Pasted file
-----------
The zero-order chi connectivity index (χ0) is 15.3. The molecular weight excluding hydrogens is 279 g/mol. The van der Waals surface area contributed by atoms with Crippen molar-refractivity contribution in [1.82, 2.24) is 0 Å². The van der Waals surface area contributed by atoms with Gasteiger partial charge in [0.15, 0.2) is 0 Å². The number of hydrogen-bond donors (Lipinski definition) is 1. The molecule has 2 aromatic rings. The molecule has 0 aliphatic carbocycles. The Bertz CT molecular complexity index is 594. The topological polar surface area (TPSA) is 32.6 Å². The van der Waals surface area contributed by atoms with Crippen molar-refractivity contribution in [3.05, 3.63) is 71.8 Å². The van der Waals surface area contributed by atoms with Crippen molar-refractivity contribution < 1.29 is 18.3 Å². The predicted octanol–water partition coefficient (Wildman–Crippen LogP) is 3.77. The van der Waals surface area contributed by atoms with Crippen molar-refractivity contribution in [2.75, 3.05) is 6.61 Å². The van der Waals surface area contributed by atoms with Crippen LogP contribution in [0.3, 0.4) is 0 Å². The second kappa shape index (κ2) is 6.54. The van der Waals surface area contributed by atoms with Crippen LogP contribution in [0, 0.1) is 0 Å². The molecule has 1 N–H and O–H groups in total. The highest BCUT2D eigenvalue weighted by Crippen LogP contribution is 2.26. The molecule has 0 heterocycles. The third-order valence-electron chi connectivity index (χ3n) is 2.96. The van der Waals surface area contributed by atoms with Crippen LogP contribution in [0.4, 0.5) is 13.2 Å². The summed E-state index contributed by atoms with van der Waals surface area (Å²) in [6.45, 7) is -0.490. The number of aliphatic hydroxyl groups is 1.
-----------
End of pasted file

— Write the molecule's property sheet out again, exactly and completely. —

The zero-order chi connectivity index (χ0) is 15.3. The molecular weight excluding hydrogens is 279 g/mol. The van der Waals surface area contributed by atoms with Crippen molar-refractivity contribution in [1.82, 2.24) is 0 Å². The van der Waals surface area contributed by atoms with Gasteiger partial charge in [0.15, 0.2) is 0 Å². The number of hydrogen-bond donors (Lipinski definition) is 1. The molecule has 2 aromatic rings. The molecule has 0 aliphatic carbocycles. The Bertz CT molecular complexity index is 594. The topological polar surface area (TPSA) is 32.6 Å². The van der Waals surface area contributed by atoms with Crippen molar-refractivity contribution in [3.05, 3.63) is 71.8 Å². The van der Waals surface area contributed by atoms with Crippen molar-refractivity contribution < 1.29 is 18.3 Å². The predicted octanol–water partition coefficient (Wildman–Crippen LogP) is 3.77. The van der Waals surface area contributed by atoms with Crippen molar-refractivity contribution in [2.75, 3.05) is 6.61 Å². The van der Waals surface area contributed by atoms with Crippen LogP contribution in [0.3, 0.4) is 0 Å². The second kappa shape index (κ2) is 6.54. The van der Waals surface area contributed by atoms with Crippen LogP contribution in [0, 0.1) is 0 Å². The molecule has 1 N–H and O–H groups in total. The highest BCUT2D eigenvalue weighted by Crippen LogP contribution is 2.26. The molecule has 0 heterocycles. The third-order valence-electron chi connectivity index (χ3n) is 2.96. The van der Waals surface area contributed by atoms with Crippen LogP contribution in [0.4, 0.5) is 13.2 Å². The summed E-state index contributed by atoms with van der Waals surface area (Å²) in [6.45, 7) is -0.490. The number of aliphatic hydroxyl groups is 1.